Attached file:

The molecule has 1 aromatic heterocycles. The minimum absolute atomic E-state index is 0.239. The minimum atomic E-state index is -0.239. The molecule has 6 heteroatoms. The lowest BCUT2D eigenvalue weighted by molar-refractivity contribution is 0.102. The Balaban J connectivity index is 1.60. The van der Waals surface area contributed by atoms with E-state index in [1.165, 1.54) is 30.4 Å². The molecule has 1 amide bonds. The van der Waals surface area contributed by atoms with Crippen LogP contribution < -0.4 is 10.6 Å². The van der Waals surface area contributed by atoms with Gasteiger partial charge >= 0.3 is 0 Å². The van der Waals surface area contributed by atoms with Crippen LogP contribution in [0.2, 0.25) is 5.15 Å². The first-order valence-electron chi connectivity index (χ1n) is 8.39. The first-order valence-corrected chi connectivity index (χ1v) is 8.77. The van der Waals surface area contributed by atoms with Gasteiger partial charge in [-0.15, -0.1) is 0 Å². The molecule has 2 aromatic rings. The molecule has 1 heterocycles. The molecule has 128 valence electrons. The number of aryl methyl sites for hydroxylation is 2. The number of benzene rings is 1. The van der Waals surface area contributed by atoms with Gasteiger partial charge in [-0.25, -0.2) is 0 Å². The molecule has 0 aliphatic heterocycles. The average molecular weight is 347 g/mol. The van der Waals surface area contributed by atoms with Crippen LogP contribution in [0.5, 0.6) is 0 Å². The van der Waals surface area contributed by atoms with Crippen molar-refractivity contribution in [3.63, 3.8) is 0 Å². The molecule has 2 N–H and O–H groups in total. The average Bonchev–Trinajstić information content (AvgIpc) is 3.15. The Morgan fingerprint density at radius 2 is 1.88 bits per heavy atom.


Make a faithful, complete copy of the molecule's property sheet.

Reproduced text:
The molecule has 1 aromatic heterocycles. The minimum absolute atomic E-state index is 0.239. The minimum atomic E-state index is -0.239. The molecule has 6 heteroatoms. The lowest BCUT2D eigenvalue weighted by molar-refractivity contribution is 0.102. The Balaban J connectivity index is 1.60. The van der Waals surface area contributed by atoms with E-state index in [1.165, 1.54) is 30.4 Å². The molecule has 1 amide bonds. The van der Waals surface area contributed by atoms with Crippen LogP contribution < -0.4 is 10.6 Å². The van der Waals surface area contributed by atoms with Gasteiger partial charge >= 0.3 is 0 Å². The van der Waals surface area contributed by atoms with Crippen LogP contribution in [0.2, 0.25) is 5.15 Å². The first-order valence-electron chi connectivity index (χ1n) is 8.39. The first-order valence-corrected chi connectivity index (χ1v) is 8.77. The van der Waals surface area contributed by atoms with Gasteiger partial charge in [-0.15, -0.1) is 0 Å². The molecule has 2 aromatic rings. The molecule has 1 heterocycles. The molecule has 128 valence electrons. The number of aryl methyl sites for hydroxylation is 2. The number of benzene rings is 1. The van der Waals surface area contributed by atoms with Gasteiger partial charge in [-0.25, -0.2) is 0 Å². The molecule has 0 aliphatic heterocycles. The average molecular weight is 347 g/mol. The van der Waals surface area contributed by atoms with Crippen LogP contribution in [0.5, 0.6) is 0 Å². The van der Waals surface area contributed by atoms with Crippen molar-refractivity contribution in [3.63, 3.8) is 0 Å². The molecule has 2 N–H and O–H groups in total. The average Bonchev–Trinajstić information content (AvgIpc) is 3.15. The Morgan fingerprint density at radius 2 is 1.88 bits per heavy atom.